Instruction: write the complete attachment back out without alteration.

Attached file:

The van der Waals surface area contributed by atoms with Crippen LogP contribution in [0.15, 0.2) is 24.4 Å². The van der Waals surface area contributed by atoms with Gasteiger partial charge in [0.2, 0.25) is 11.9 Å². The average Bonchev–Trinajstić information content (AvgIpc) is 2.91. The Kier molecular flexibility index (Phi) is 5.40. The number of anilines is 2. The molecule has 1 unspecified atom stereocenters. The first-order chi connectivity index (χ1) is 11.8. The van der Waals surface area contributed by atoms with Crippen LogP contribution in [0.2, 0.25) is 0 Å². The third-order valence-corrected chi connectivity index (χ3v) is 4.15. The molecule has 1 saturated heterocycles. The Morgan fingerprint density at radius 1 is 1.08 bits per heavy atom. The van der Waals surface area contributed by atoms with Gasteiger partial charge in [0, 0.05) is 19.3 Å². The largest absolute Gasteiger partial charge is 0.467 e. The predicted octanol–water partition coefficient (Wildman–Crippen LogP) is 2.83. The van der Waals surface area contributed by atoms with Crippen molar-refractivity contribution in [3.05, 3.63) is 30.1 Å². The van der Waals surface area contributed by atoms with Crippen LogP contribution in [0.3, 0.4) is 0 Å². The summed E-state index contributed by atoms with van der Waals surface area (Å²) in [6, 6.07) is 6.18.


The van der Waals surface area contributed by atoms with Crippen LogP contribution in [0.15, 0.2) is 24.4 Å². The van der Waals surface area contributed by atoms with Gasteiger partial charge in [0.2, 0.25) is 11.9 Å². The average Bonchev–Trinajstić information content (AvgIpc) is 2.91. The Kier molecular flexibility index (Phi) is 5.40. The number of anilines is 2. The molecule has 1 unspecified atom stereocenters. The first-order chi connectivity index (χ1) is 11.8. The van der Waals surface area contributed by atoms with Crippen LogP contribution in [0.2, 0.25) is 0 Å². The third-order valence-corrected chi connectivity index (χ3v) is 4.15. The molecule has 1 saturated heterocycles. The Morgan fingerprint density at radius 1 is 1.08 bits per heavy atom. The van der Waals surface area contributed by atoms with Gasteiger partial charge in [0, 0.05) is 19.3 Å². The largest absolute Gasteiger partial charge is 0.467 e. The predicted octanol–water partition coefficient (Wildman–Crippen LogP) is 2.83. The van der Waals surface area contributed by atoms with Crippen molar-refractivity contribution in [3.05, 3.63) is 30.1 Å². The van der Waals surface area contributed by atoms with Crippen LogP contribution in [0.3, 0.4) is 0 Å². The summed E-state index contributed by atoms with van der Waals surface area (Å²) in [6, 6.07) is 6.18.